Bleeps (Blog-peeps, as my friend Holly asserts), I'm going to be honest here. This book is the reason I haven't been posting much over the last two or three weeks. I got stuck in the middle of this book and had to struggle to keep reading.
Appetizer: Siblings Sadie and Carter Kane are back with their third and final transcript of their adventures to protect the world from some dangerous Ancient Egyptian magic that could descend the world into chaos. This time, they're here to tell the story behind all of those earthquakes, tsunamis and the near end of the world.
Apophis, "the primordial force of Chaos" has been unleashed and Carter and Sadie must devise a way to stop it, preferably a way that won't kill them in the process. A desperate plan will send them around the world, seeking information and preparing to achieve something no other magicians have ever managed to do. But before they do that, the siblings will have to attend their first school dance.
I was surprised by the extent of romance in The Serpent's Shadow. There was a downright paranormal romance vibe during the school dance mentioned above. (Sadie finds herself with a dance partner who levitates them. I kid you not. I won't tell you the name of the boy causing the floating, because of course, Sadie's also the center of a love triangle, that has an arguably very strange resolution.)
Although a satisfying end to this trilogy, Riordan leaves the door open for further adventures with the Kane siblings and all of their friends. (I'd bet a very small amount of money that these characters are going to make an appearance in the new Norse mythology series that Riordan is working on. This is very exciting for my research, because instead of just hinting at the gods of different cultures co-existing in the same world, Riordan will directly address the issue. But that could just be wishful thinking on my part. Of course, it would also mean that a lot of my dissertation will become dated. Sigh.)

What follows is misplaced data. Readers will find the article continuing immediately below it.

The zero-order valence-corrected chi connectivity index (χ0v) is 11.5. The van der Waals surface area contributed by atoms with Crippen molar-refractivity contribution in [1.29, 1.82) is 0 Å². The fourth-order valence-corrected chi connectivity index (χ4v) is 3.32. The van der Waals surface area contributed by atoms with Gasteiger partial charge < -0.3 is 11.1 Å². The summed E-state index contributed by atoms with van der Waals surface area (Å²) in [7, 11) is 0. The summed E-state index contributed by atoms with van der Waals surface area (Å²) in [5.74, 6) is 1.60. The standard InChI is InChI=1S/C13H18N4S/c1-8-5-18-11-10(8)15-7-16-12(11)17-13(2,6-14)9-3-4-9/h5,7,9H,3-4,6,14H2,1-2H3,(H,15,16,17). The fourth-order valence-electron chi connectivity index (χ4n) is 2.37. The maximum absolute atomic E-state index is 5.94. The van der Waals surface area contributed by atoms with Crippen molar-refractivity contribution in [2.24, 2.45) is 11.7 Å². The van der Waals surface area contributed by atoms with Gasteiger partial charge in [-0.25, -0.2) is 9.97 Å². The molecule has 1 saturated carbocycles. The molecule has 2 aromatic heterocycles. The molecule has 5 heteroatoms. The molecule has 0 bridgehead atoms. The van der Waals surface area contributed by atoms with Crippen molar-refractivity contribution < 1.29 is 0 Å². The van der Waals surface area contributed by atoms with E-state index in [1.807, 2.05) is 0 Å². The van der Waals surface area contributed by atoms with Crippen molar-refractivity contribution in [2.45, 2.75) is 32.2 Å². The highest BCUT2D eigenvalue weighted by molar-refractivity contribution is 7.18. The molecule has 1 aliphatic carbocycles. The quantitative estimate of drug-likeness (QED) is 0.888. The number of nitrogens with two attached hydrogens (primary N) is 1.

Having now completed The Serpent's Shadow, I'm officially declaring that the Kane Chronicles is my least favorite of Riordan's several myth-based series. It's not just that I'm least familiar with Egyptian mythology, but I also had trouble keeping track of a lot of the characters. Many of the descriptions of the actions feel rushed (I've complained about this before with his writing. Honestly, I think it's because of the crazy writing and researching schedule Riordan must be on to complete all of the tomes for his many series. If I were in his position, I would have burned out long ago.). I also wouldn't have minded a little more exposition and a few more reminders of the events from the previous books. More than that, for me, the logic of this series is the hardest to keep track of and follow.
I also got annoyed with the way the narration kept denying the reader knowledge. At least three or four times, the Kane siblings were given vague warnings or were about to find out something important when suddenly the informant had to leave or was distracted. I could deal with this technique once or twice, but it got a little ridiculous that Riordan relied on it so often in an effort to try and maintain the sense of mystery.
But that's just me. What are your thoughts?
"Sadie Kane here.
If you're listening to this, congratulations! You survived Doomsday.
I'd like to apologize straightaway for any inconvenience the end of the world may have caused you. The earthquakes, rebellions, riots, tornadoes, floods, tsunamis, and of course the giant snake who swallowed the sun--I'm afraid most of that was our fault. Carter and I decided we should at least explain how it happened." (p. 1)
"True, full-out Armageddon hadn't come yet. It had been six months since the Chaos snake Apophis had escaped from his Underworld prison, but he still hadn't launched a large-scale invasion of the mortal world as we'd expected. For some reason, the serpent was biding his time, settling for smaller attacks on nomes that seemed secure and happy.
Like this one, I thought." (p. 3).
"Its eyes turned the color of blood. Its carved mouth twisted into a smile. "Your magic is weak, Sadie Kane. Human civilization has grown as old and rotten. I will swallow the sun god and plunge your world into darkness. The Sea of Chaos will consume you all." (p. 20)
"Honestly, he drones on and on about his plans for the Apocalypse, but he makes no plans at all for the school dance. My brother's priorities are severely skewed.
I don't think I was being selfish wanting to go to the dance. Of course we had serious business to deal with. That's exactly why I insisted on partying first. Our initiates needed a morale boost. They needed a chance to be normal kids, to have friends and lives outside Brooklyn House--something worth fighting for. Even armies in the field fight better when they take breaks for entertainment. I'm sure some general somewhere has said that." (p. 77)
Tasty Rating: !!